Half of South Tyne homes 'not energy efficient'

More than half of homes in South Tyneside have a low energy efficiency rating – as a looming fuel bill rises could see millions struggle to heat their houses.
Home energy efficiency fears. Picture: Adobe StockHome energy efficiency fears. Picture: Adobe Stock
Home energy efficiency fears. Picture: Adobe Stock

Energy Performance Certificates (EPC) show how effective a home is at keeping heat in, with ratings from A – the most efficient – to G – the least.

Figures from the Office for National Statistics show 57% of homes in South Tyneside had an EPC rating of Band D or below in 2020/21 – slightly lower than the average in England, of 58%.

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Separate figures from the Department for Business, Energy and Industrial Strategy show an estimated 10,457 households in South Tyneside experienced fuel poverty in 2019 – the latest statistics available.

A household is considered to be fuel poor if they live in a property with low energy efficiency and would be pushed below the poverty line by housing costs.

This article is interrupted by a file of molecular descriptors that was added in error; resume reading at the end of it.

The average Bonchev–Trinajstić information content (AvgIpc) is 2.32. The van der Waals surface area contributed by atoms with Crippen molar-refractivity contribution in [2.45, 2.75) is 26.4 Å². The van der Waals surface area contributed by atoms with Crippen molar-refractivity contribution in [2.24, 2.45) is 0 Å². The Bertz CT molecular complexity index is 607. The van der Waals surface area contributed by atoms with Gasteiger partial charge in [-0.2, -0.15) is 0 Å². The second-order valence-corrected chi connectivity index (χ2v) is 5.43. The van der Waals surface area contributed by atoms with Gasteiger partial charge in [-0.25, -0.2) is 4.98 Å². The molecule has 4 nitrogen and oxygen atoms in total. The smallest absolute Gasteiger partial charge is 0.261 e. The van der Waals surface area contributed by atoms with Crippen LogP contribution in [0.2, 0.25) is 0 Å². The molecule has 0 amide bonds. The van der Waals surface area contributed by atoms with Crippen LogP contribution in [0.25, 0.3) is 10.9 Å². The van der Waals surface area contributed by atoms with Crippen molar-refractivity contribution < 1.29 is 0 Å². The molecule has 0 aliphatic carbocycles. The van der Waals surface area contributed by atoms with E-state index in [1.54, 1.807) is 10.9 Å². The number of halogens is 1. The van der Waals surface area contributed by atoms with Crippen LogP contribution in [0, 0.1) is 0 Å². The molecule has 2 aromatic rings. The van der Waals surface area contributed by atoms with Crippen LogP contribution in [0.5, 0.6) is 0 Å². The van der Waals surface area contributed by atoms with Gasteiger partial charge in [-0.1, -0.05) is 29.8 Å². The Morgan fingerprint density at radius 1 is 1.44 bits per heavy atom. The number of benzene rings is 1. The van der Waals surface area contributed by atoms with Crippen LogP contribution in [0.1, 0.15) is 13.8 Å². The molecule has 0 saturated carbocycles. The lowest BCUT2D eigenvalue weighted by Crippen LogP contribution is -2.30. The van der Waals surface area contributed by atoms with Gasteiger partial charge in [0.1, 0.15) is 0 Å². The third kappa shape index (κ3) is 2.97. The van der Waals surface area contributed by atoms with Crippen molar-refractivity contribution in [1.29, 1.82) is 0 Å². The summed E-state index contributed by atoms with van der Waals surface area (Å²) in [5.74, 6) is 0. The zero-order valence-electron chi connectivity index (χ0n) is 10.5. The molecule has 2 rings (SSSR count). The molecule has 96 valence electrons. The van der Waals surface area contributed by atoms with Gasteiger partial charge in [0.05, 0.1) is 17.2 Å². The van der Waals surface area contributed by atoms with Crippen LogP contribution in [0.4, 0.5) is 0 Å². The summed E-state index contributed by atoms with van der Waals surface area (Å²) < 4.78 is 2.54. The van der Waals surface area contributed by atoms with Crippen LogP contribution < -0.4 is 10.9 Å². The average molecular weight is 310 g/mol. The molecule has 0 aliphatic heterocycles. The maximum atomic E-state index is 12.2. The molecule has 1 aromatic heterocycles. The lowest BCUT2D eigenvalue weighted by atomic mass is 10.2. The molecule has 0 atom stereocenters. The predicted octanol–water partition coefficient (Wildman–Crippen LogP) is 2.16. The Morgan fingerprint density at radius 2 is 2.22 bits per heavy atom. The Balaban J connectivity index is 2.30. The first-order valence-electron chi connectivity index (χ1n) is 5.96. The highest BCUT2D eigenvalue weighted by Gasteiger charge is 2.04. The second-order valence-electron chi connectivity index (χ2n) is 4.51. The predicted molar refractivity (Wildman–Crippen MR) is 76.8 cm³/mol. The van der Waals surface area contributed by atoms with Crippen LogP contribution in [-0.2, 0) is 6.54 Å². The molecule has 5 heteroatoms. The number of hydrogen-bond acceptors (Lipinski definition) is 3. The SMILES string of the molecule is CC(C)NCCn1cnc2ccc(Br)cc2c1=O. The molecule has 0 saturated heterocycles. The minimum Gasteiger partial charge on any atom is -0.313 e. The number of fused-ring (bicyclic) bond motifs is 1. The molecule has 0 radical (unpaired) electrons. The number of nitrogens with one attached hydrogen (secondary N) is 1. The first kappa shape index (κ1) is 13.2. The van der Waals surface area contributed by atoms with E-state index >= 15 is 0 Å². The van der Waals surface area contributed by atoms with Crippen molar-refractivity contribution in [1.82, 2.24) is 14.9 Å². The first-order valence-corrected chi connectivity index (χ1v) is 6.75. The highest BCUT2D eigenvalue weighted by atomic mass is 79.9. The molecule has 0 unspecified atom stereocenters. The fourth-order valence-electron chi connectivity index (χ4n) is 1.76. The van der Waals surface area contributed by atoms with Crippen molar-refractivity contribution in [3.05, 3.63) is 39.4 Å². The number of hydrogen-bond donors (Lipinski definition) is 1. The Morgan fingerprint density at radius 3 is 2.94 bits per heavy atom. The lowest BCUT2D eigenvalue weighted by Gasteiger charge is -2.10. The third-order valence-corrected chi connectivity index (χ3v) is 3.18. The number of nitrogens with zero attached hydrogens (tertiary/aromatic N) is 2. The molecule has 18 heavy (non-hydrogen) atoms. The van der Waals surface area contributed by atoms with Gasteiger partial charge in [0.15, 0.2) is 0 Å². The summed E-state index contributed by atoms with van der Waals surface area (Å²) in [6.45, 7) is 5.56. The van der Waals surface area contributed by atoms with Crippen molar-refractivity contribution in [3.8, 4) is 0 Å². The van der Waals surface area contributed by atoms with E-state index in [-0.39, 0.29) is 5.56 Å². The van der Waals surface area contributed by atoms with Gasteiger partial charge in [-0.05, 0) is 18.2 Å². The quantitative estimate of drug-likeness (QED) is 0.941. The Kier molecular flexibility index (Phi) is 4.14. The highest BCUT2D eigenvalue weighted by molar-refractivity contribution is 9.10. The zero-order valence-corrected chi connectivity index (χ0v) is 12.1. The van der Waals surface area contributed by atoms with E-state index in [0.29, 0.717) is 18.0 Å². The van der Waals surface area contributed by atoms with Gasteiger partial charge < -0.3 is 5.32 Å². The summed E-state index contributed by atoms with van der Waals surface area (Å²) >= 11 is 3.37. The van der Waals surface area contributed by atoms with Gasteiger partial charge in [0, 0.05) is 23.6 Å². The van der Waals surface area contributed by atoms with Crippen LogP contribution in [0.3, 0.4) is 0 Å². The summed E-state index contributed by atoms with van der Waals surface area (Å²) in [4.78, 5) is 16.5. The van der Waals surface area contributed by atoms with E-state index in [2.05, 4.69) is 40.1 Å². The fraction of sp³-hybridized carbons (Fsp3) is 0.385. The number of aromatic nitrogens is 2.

The figures come after Ofgem announced the energy price cap will rise to a record £1,971 – with around 22 million households nationally seeing annual rises of around £700 from April.

Chancellor Rishi Sunak announced a £200 rebate on energy bills, which will have to be paid back, and a £150 reduction in council tax for properties up to Band D.

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The Energy Saving Trust described the price cap rise as "extremely worrying".

Mike Thornton, chief executive of the organisation, added: "As well as the need for immediate action and short-term support, the current crisis emphasises the importance of improving the energy efficiency of the UK’s housing stock in the long-term."